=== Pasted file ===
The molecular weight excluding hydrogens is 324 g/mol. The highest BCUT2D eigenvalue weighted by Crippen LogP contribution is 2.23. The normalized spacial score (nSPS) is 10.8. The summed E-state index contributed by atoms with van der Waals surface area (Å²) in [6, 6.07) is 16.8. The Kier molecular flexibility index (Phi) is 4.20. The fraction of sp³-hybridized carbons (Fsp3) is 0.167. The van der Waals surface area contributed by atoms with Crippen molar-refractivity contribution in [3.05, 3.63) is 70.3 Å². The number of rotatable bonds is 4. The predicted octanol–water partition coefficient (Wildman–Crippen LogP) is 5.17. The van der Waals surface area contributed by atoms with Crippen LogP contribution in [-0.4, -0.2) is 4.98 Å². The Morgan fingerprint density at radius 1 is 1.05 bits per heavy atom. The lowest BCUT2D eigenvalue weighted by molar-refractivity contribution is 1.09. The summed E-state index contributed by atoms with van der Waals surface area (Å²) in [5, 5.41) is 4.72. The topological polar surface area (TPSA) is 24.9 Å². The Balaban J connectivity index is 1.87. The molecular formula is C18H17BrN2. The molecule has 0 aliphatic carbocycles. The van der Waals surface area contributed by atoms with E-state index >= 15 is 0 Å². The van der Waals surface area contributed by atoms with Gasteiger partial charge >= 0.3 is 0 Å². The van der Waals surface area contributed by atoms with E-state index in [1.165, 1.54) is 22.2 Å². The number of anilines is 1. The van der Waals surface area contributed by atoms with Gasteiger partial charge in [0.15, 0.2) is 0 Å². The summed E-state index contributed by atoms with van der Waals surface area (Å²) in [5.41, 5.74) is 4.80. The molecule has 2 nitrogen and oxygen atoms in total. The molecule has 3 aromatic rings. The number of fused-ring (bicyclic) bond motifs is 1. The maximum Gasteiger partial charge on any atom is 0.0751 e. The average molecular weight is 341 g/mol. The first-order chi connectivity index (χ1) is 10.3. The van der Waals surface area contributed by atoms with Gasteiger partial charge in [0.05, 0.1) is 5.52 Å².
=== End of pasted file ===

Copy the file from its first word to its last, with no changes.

The molecular weight excluding hydrogens is 324 g/mol. The highest BCUT2D eigenvalue weighted by Crippen LogP contribution is 2.23. The normalized spacial score (nSPS) is 10.8. The summed E-state index contributed by atoms with van der Waals surface area (Å²) in [6, 6.07) is 16.8. The Kier molecular flexibility index (Phi) is 4.20. The fraction of sp³-hybridized carbons (Fsp3) is 0.167. The van der Waals surface area contributed by atoms with Crippen molar-refractivity contribution in [3.05, 3.63) is 70.3 Å². The number of rotatable bonds is 4. The predicted octanol–water partition coefficient (Wildman–Crippen LogP) is 5.17. The van der Waals surface area contributed by atoms with Crippen LogP contribution in [-0.4, -0.2) is 4.98 Å². The Morgan fingerprint density at radius 1 is 1.05 bits per heavy atom. The lowest BCUT2D eigenvalue weighted by molar-refractivity contribution is 1.09. The summed E-state index contributed by atoms with van der Waals surface area (Å²) in [5, 5.41) is 4.72. The topological polar surface area (TPSA) is 24.9 Å². The Balaban J connectivity index is 1.87. The molecular formula is C18H17BrN2. The molecule has 0 aliphatic carbocycles. The van der Waals surface area contributed by atoms with E-state index >= 15 is 0 Å². The van der Waals surface area contributed by atoms with Gasteiger partial charge >= 0.3 is 0 Å². The van der Waals surface area contributed by atoms with E-state index in [1.165, 1.54) is 22.2 Å². The number of anilines is 1. The van der Waals surface area contributed by atoms with Gasteiger partial charge in [0.15, 0.2) is 0 Å². The summed E-state index contributed by atoms with van der Waals surface area (Å²) in [5.41, 5.74) is 4.80. The molecule has 2 nitrogen and oxygen atoms in total. The molecule has 3 aromatic rings. The number of fused-ring (bicyclic) bond motifs is 1. The maximum Gasteiger partial charge on any atom is 0.0751 e. The average molecular weight is 341 g/mol. The first-order chi connectivity index (χ1) is 10.3. The van der Waals surface area contributed by atoms with Gasteiger partial charge in [0.05, 0.1) is 5.52 Å².